WASHINGTON -- Yankee pitcher Andy Pettitte threw prosecutors a curve Wednesday when he agreed there's a 50-50 chance that he misunderstood Roger Clemens in a decade-old conversation in which he says Clemens admitted taking human growth hormone.
The potential blow to the government's perjury case against Clemens came a day after Pettitte, a key prosecution witness, described for jurors that conversation as evidence that Clemens had used performance-enhancing drugs.
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Citing that uncertainty, Clemens lawyer Michael Attanasio moved after Pettitte left the witness stand to strike Pettitte's testimony about the conversation from the record.
U.S. District Judge Reggie Walton is expected to take up the issue next week.
As the trial resumed Wednesday, Attanasio asked Pettitte whether he believed "in your heart and mind" that he might have misunderstood what Clemens said in that passing conversation during an offseason workout. "Could have," Pettitte said.
Attanasio then asked Pettitte whether it would be fair to characterize the chance that he misunderstood Clemens as 50-50. "I'd say that's fair," Pettitte said.
On Tuesday, under questioning by Assistant U.S. Attorney Steven Durham, Pettitte recalled the Clemens conversation and said, "Roger had mentioned to me that he had taken HGH and that it could help with recovery."
After Pettitte was excused as a witness Wednesday, Walton asked Durham why he didn't directly ask Pettitte about his suddenly shaky memory after the defense questioning ended.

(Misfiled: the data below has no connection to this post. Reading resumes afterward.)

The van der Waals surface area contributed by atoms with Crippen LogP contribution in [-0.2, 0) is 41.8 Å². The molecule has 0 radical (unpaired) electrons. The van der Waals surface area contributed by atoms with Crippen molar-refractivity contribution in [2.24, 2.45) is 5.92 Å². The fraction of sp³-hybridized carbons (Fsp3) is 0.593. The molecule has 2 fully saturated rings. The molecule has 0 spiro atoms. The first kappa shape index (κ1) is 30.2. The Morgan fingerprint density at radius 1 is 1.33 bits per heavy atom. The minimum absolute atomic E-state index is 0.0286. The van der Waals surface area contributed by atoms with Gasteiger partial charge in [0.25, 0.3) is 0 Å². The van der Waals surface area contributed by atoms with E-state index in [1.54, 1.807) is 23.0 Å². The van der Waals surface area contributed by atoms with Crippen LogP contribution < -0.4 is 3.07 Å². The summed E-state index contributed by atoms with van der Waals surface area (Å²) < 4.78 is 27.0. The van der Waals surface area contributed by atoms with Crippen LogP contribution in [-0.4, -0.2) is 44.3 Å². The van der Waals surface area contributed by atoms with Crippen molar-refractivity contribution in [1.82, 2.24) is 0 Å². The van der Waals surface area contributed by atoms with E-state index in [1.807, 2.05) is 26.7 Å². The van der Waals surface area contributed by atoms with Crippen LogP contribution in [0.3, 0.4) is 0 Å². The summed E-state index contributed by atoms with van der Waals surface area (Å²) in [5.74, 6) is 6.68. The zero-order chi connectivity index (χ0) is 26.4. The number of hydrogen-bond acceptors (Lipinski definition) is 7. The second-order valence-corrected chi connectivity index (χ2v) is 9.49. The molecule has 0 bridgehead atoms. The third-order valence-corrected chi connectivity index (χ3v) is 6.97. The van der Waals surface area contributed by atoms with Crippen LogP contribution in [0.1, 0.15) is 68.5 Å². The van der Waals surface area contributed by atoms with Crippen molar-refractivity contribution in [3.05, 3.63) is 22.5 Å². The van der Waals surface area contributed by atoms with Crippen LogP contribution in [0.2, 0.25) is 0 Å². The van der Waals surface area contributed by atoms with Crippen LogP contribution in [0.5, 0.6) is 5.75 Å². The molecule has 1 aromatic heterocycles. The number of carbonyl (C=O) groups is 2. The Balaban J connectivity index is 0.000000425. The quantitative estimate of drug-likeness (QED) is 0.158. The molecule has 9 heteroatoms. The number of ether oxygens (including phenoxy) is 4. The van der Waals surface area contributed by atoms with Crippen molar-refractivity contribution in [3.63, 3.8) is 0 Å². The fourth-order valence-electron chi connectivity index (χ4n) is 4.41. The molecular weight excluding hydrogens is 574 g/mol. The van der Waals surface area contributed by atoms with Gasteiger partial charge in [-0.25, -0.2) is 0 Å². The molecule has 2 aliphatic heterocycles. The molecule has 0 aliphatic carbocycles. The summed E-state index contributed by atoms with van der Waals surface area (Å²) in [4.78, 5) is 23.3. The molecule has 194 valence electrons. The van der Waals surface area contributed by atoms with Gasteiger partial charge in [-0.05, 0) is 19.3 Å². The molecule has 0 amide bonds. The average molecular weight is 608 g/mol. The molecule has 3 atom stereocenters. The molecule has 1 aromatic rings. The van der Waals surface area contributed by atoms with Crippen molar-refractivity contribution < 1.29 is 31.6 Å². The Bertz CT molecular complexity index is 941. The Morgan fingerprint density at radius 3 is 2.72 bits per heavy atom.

"What we have now based on testimony by Mr. Pettitte is that he's not sure," Walton said. "His testimony now before the jury is, 'I don't know.' "
During the discussion with Walton, Durham said Pettitte already had said it was his recollection and had confirmed that a summary chart of his testimony was accurate.
During Durham's questioning after the defense finished, he asked Pettitte whether he remembered the conversation from 1999 or 2000 "as you described it." Pettitte said yes.
Durham asked him whether he took "a mental note" of that conversation. Pettitte said yes.
And the prosecutor asked whether any other conversation from that time stood out. Pettitte said, "No, sir."
Wednesday afternoon, Durham showed jurors a series of photographs of the used needle, cotton balls and swabs that Clemens' former trainer, and chief accuser, Brian McNamee said he saved after injecting the pitcher with steroids and HGH.
Durham said in his opening statement that physical evidence will corroborate McNamee's testimony that he injected Clemens with performance-enhancing drugs.
Pettitte's testimony of his conversation with Clemens is important, because, for the government, it represents the other key corroboration of McNamee's allegations.
Clemens' attorney Rusty Hardin told the jury during his opening statement last week that McNamee is the only witness who says he has a firsthand account of Clemens using performance-enhancing drugs, adding, "We welcome Andy Pettitte's testimony."